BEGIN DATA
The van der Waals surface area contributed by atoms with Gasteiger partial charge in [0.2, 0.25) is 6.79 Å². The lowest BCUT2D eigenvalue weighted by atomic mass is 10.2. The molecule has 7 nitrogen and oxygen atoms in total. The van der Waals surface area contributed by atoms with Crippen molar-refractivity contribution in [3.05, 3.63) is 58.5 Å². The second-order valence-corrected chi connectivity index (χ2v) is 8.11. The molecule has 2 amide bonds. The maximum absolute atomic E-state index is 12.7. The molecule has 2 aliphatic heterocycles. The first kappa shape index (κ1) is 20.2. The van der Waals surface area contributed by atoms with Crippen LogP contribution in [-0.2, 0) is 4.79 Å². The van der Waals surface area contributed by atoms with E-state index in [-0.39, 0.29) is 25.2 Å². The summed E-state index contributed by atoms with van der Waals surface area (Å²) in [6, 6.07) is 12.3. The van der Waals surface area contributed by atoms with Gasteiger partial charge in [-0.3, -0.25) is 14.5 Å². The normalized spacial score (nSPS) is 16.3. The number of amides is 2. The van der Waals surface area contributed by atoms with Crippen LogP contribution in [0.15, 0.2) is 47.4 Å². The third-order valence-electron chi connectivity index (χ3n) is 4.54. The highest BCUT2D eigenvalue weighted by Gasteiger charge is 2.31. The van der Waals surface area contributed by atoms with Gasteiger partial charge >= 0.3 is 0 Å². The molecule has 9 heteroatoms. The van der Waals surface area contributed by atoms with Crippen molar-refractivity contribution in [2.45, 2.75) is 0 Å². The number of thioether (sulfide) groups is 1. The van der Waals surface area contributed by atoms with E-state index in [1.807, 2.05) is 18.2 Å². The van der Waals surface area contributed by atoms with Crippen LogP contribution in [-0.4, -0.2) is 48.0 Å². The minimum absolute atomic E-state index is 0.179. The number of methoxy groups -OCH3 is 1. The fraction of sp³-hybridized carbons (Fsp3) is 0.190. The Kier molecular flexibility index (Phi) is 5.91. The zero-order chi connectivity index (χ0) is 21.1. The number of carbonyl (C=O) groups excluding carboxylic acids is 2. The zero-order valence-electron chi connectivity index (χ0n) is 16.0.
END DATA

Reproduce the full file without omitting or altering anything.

The van der Waals surface area contributed by atoms with Gasteiger partial charge in [0.2, 0.25) is 6.79 Å². The lowest BCUT2D eigenvalue weighted by atomic mass is 10.2. The molecule has 7 nitrogen and oxygen atoms in total. The van der Waals surface area contributed by atoms with Crippen molar-refractivity contribution in [3.05, 3.63) is 58.5 Å². The second-order valence-corrected chi connectivity index (χ2v) is 8.11. The molecule has 2 amide bonds. The maximum absolute atomic E-state index is 12.7. The molecule has 2 aliphatic heterocycles. The first kappa shape index (κ1) is 20.2. The van der Waals surface area contributed by atoms with Crippen LogP contribution in [-0.2, 0) is 4.79 Å². The van der Waals surface area contributed by atoms with E-state index in [-0.39, 0.29) is 25.2 Å². The summed E-state index contributed by atoms with van der Waals surface area (Å²) in [6, 6.07) is 12.3. The van der Waals surface area contributed by atoms with Gasteiger partial charge in [-0.3, -0.25) is 14.5 Å². The normalized spacial score (nSPS) is 16.3. The number of amides is 2. The van der Waals surface area contributed by atoms with Crippen LogP contribution in [0.15, 0.2) is 47.4 Å². The third-order valence-electron chi connectivity index (χ3n) is 4.54. The highest BCUT2D eigenvalue weighted by Gasteiger charge is 2.31. The van der Waals surface area contributed by atoms with Gasteiger partial charge >= 0.3 is 0 Å². The molecule has 9 heteroatoms. The van der Waals surface area contributed by atoms with Crippen molar-refractivity contribution in [2.45, 2.75) is 0 Å². The number of thioether (sulfide) groups is 1. The van der Waals surface area contributed by atoms with E-state index in [1.807, 2.05) is 18.2 Å². The van der Waals surface area contributed by atoms with Crippen LogP contribution in [-0.4, -0.2) is 48.0 Å². The minimum absolute atomic E-state index is 0.179. The number of methoxy groups -OCH3 is 1. The fraction of sp³-hybridized carbons (Fsp3) is 0.190. The Kier molecular flexibility index (Phi) is 5.91. The zero-order chi connectivity index (χ0) is 21.1. The number of carbonyl (C=O) groups excluding carboxylic acids is 2. The zero-order valence-electron chi connectivity index (χ0n) is 16.0.